‘Furiosa,’ ‘Planet of the Apes’ Make Mankind’s Collapse Exhilarating

Dystopian sagas bring life to summer movies, echo 'Terminator's' cautionary tales

George Miller’s “Furiosa: A Mad Max Saga” and Wes Ball’s “Kingdom of the Planet of the Apes” are strikingly similar, not only in their ability to entertain but in their narrative structure (revenge is the name of the game) and themes.

Here are two epic follow-ups, a prequel, and a sequel, that honor the legacy of what came before them, tell grand, unhurried odysseys (yes, the word “saga” is just right) and suggest we relish every breath and moment, as the downfall of mankind is right around the corner.

In a summer devoid of a “Terminator” sequel, these two will do. Can summer movies be state-of-the-art thrill rides and dread-inducing nightmare visions of what the day after might look like?

You betcha.


Both films are about the difficulty and necessity of escaping from a cult of personality and even share a pivotal moment, where an elderly figure assures a hostage that they must submit to being prisoners and give in to the hospitality of their captors. No thank you.

“Furiosa: A Mad Max Saga” is a (no joke) five-chapter odyssey in which writer, director and yes, ”mastermind” George Miller depicts the backstory of Furiosa (previously embodied by Charlize Theron, now played by Alyla Browne and Anya Taylor-Joy) and how her story connects to the lore and grime of the “Mad Max” stories.

Browne portrays Furiosa’s tortured childhood, in which she is taken as a prisoner and witness to the horrific crimes of leader and flamboyant lunatic, Dr. Dementus (Chris Hemsworth). Taylor-Joy appears much later in the film, where we see how Furiosa learns survival simply by being a smart, quick study and hard worker, as well as a warrior with a ravenous appetite for revenge.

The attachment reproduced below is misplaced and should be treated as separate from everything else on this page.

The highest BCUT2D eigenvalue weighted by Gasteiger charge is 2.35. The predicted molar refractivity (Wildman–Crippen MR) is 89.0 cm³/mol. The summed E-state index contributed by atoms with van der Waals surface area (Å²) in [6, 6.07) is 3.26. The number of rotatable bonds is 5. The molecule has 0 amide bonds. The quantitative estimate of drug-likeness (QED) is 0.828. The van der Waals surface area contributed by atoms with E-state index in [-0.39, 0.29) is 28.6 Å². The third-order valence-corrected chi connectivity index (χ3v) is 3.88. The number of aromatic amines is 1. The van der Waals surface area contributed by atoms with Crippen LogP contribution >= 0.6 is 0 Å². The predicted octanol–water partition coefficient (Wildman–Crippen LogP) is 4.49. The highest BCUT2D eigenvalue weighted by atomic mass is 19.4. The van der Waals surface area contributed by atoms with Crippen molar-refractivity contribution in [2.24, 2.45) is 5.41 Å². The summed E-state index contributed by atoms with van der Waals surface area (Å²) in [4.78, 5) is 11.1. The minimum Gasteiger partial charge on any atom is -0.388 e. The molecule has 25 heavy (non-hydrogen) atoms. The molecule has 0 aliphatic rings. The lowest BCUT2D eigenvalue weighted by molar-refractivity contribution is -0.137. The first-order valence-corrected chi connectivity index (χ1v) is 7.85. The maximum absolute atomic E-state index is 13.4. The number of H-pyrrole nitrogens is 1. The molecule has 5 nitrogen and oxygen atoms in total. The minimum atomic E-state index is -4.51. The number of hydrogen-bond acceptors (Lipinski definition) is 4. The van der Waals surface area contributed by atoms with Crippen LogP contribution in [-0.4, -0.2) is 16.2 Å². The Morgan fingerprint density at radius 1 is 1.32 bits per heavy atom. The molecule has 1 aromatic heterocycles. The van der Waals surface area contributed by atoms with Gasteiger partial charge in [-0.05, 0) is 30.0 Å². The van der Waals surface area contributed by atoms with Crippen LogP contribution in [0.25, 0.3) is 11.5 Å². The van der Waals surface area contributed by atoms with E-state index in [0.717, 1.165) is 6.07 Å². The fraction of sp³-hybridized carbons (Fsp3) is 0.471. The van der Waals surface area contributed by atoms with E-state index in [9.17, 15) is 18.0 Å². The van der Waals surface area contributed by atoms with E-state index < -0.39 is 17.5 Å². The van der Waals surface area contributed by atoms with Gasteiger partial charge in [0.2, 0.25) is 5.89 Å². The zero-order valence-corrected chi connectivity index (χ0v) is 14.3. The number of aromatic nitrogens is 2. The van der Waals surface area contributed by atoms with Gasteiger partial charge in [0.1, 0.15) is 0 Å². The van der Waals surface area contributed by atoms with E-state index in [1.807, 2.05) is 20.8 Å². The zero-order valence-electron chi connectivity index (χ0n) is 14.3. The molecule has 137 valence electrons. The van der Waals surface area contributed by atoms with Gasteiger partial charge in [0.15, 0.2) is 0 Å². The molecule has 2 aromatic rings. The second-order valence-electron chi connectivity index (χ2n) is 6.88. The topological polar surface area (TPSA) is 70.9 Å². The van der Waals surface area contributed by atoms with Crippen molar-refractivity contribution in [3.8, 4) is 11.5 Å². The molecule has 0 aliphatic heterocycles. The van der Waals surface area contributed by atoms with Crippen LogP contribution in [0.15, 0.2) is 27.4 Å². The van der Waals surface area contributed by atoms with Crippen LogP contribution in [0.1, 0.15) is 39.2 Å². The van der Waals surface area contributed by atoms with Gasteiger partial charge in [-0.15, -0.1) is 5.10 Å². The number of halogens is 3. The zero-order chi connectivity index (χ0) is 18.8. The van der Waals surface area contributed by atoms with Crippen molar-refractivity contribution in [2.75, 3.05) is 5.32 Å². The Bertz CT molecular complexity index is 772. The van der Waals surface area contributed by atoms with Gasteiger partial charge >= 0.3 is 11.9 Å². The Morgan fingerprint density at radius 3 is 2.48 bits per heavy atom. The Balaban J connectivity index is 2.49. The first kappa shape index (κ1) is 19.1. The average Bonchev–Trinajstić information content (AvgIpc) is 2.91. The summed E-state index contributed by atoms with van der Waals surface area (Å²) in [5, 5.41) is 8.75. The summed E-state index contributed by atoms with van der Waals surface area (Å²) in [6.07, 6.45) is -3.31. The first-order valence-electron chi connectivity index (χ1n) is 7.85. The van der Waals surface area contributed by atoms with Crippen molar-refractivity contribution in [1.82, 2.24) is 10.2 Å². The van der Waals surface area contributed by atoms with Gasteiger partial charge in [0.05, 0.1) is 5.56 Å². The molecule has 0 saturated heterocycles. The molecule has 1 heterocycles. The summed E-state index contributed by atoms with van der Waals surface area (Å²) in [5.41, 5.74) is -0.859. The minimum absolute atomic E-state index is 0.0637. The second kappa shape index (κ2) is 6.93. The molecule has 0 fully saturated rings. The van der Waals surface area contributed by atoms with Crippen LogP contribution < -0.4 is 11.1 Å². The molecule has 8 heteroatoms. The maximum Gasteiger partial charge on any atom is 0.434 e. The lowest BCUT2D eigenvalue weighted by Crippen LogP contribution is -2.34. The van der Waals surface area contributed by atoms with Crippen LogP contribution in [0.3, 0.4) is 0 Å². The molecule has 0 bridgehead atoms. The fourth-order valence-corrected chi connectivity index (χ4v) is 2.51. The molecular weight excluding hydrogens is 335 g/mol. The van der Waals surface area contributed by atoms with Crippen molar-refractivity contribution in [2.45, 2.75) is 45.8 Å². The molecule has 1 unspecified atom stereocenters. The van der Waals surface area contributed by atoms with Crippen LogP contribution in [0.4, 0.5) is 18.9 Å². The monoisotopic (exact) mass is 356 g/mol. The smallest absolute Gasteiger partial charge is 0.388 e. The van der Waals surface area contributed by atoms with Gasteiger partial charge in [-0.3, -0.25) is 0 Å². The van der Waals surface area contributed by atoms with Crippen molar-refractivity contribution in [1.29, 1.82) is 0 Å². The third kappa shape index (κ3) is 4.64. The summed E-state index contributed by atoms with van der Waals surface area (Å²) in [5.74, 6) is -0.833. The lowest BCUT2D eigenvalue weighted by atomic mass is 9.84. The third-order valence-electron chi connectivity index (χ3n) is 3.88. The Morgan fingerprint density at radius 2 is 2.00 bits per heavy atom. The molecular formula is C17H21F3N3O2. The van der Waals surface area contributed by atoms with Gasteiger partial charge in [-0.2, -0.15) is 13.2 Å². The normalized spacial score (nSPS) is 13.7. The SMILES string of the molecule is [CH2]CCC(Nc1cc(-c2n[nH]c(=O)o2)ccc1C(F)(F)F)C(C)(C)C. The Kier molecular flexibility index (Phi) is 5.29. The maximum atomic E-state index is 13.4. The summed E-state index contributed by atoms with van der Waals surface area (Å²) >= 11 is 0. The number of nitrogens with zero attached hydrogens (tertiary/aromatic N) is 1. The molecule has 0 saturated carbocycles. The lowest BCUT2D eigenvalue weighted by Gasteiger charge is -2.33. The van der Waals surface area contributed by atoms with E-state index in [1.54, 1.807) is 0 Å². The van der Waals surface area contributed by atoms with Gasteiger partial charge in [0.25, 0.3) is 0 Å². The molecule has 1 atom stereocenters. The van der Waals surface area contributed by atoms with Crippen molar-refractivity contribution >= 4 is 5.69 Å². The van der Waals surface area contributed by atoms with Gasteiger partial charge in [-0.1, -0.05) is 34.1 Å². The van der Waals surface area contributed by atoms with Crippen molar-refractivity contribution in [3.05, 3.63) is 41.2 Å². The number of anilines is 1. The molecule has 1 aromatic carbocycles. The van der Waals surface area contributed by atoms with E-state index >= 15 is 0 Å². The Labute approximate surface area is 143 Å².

After a highly lauded premiere at the Cannes Film Festival, “Furiosa” has been hit with middling box office and some mixed notices stateside. Some complain about the length, that it lacks the wall-to-wall-to-wall action of “Mad Max: Fury Road” (2015) and that it neglects to develop the dozens of colorful side characters who populate each scene.


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Each “Mad Max” movie has a shared concept (a warrior must fend for themselves across a dangerous wasteland) but the films are different in tone and scale. “Furiosa” doesn’t match the unceasing propulsion of “Fury Road” but is playing the long game approach in its storytelling, similar to the first “Mad Max” (1979) and the mad as a hatter “Mad Max: Beyond Thunderdome” (1985).

It is mythic in its five-part telling, with a mid-movie action sequence involving an airborne assault on a truck that is, unquestionably, one of the greatest action sequences I’ve ever witnessed.

Taylor-Joy and especially Browne are phenomenal here, but the jaw dropper is Hemsworth, whose intelligent work as an unhinged guru is my favorite performance he’s given thus far. Every major action and chase scene is character driven.

So is the grand finale, in which a character is asked of a potential act of violence, “Are you going to make it epic?” Yes, indeed she does.

For a movie this savagely violent, “Furiosa” is often hilarious, never more so than when the villains are all in the same room, matching one another in how vile and dopey they are collectively. “Fury Road” and “The Road Warrior” (1981) will likely share the crown as the classics in this series, but “Furiosa” is my favorite.

The best parts left in a state of action movie ecstasy.